Being raised in an extremely traditional family/lifestyle, my desire to “break away” – maybe even rebel130520.womma_ – began to surface shortly after my father’s passing when I was 16 years of age.  During that period of time, nothing made sense – so, trying anything (even failing at) offered an option or alternative.  Actually, truth be told, my inner spirit craved to be set free of the structured, unexplained and angst-ridden life I was subsisting within at that time.  The series of twists and turns this event evoked would propel me into a continual, never-ending life of questioning – a constant search for meaning.

Little did I realize at the time, that although I had been deposited into a structured, guided life, the fragileness of human existence (and my father’s passing) offered me the possibility of wiggling out and trying on new and different aspects of life which might not have been encased in my on-going existence.

Throughout my career, it seemed natural for me (despite the reluctancy and hesitation of others) to:

  • Apply for (and be invited to interview for – even land) jobs I was barely 40% qualified for;
  • Create numerous positions (3) for myself within a tight/traditional organizational structure;
  • Negotiate self-driven/directed work hours;
  • Elect to commute between two work locations in two states (every two weeks) just so I could work with a specific boss/manager/team;
  • Find unique methods for coaching, guiding and managing my manager; and
  • Select (or even create) specific projects I specifically desired to work on.

Despite all of my efforts at this “work style creativity,” I remained perplexed – by the environment, the spirit/nature/ attitude of others, and much more while working within these highly formalized and structured traditional (Industrial Age hang-over) settings.

Now, years later and with a much healthier outlook and focus – feeling like I “fit in” – I’ve found my way to a fascinating book that not only situates my questioning in a new and different light…but, puts rational, productive teeth into answers that offer concepts, terms, attitudes, and approaches to re-stitch my understanding.  While reading this book, I was thrilled (and even felt vindicated) to learn the sources of my feelings of alienation – in those Industrial Age settings.

In his new book,“Why Employees Are Always a Bad Idea”, Chuck Blakeman offers terms, phrases, and concepts that explained the reason for my feelings of not “fitting in” – I am more of a creative Capitalist who managed to wind up in workplace structures driven by Industrial Age mores.  On his web site, Blakeman offers the type of environment I’ve been seeking much of my work life…a place that offered support (and a culture) to allow ME to be ME…a place where I could find meaning for myself and contribute to a world within which I co-exist.  Blackman encourages us to…

IMAGINE A COMPANY OF ANY SIZE:

  • With no titles, no departments, no corporate ladder, no office hours, unlimited vacation time, and profit sharing for everyone.
  • That invites the whole person to work, not just the part tied to the machine.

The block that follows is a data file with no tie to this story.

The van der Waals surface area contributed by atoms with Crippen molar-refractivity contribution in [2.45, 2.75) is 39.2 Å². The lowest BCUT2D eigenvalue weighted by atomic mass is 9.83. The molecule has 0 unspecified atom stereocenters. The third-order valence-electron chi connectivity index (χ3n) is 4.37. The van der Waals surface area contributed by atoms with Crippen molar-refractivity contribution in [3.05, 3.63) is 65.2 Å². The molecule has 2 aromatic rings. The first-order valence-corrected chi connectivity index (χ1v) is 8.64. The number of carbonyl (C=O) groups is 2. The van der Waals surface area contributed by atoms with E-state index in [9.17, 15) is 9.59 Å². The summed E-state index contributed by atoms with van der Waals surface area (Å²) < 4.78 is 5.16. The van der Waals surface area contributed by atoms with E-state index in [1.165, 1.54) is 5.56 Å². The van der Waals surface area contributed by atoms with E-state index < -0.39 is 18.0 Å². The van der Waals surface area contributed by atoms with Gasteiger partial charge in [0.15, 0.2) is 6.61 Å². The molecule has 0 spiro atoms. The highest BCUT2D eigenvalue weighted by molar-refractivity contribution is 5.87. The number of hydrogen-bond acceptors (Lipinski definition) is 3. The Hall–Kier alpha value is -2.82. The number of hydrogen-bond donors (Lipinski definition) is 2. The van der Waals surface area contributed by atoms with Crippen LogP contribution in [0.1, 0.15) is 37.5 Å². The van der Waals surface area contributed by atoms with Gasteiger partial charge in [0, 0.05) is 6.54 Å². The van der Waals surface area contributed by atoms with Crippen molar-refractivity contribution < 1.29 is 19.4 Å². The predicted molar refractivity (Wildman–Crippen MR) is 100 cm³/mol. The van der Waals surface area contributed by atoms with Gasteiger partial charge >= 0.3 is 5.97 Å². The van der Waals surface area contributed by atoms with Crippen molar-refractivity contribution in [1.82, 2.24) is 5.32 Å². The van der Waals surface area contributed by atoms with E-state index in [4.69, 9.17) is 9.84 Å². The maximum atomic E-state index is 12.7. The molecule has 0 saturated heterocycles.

• Where leaders hire people they will never have to manage. In fact, where there are no employees or managers at all, just Stake Holders.
  • With no written policies or HR department, because rules destroy creativity.
  • Where the driving force is Making Meaning, not just money, and as a result, everyone makes a lot more of both.

It goes without saying…we now live in a very different world.  That being said, regardless of our generation, age or stature in life, we each need to continually remember (and embrace the fact) that we own the ability to “grant ourselves permission” to identify and be who we are – even at work.d-man-who-you-illustration-person-holding-question-mark-standing-phrase-rendering-human-people-character-44176547

Crafted, researched and written by: LIZ CARLOCK
The Write Resources, LLC™
© 2015 EM Carlock

Graphic credits:  http://www.gocomics.com/theargylesweater/2015/05/30, www.internationalmuseum.com, www.tomfishburne.comwww.dreamstime.com

CREATIVITY AND BUSINESS … can they co-exist?

In my ongoing effort to pass along ideas that might encourage others to consider the value of following their passion – to take the leap – I recently caught up with a former business associate, Angela Bruskotter,  who has done just that – embarked on a major career transition.  For the third year in a row, she’s been immersed in creating and presenting her paintings at local art shows.  She, therefore, only had a few hours to commit to being “interviewed” about her own career transition.  I thought her experience, what she’s learned through that experience, her process, her perspective on business and passion and so much more might be worthwhile to others.

ME:
I understand you have quite a solid business background.  Can you share some details?

AB:
Sure.  In 1988, I earned a B.S. degree in Finance from Golden Gate University in San Francisco.  was Valedictorian of my graduating class and graduated Summa Cum Laude – top student in Finance. I was recruited by IBM-New York City to sell computers to Fortune 500 companies. Up until three years ago,I held various high level marketing and sales positions in large and small, public and private companies. 

ME: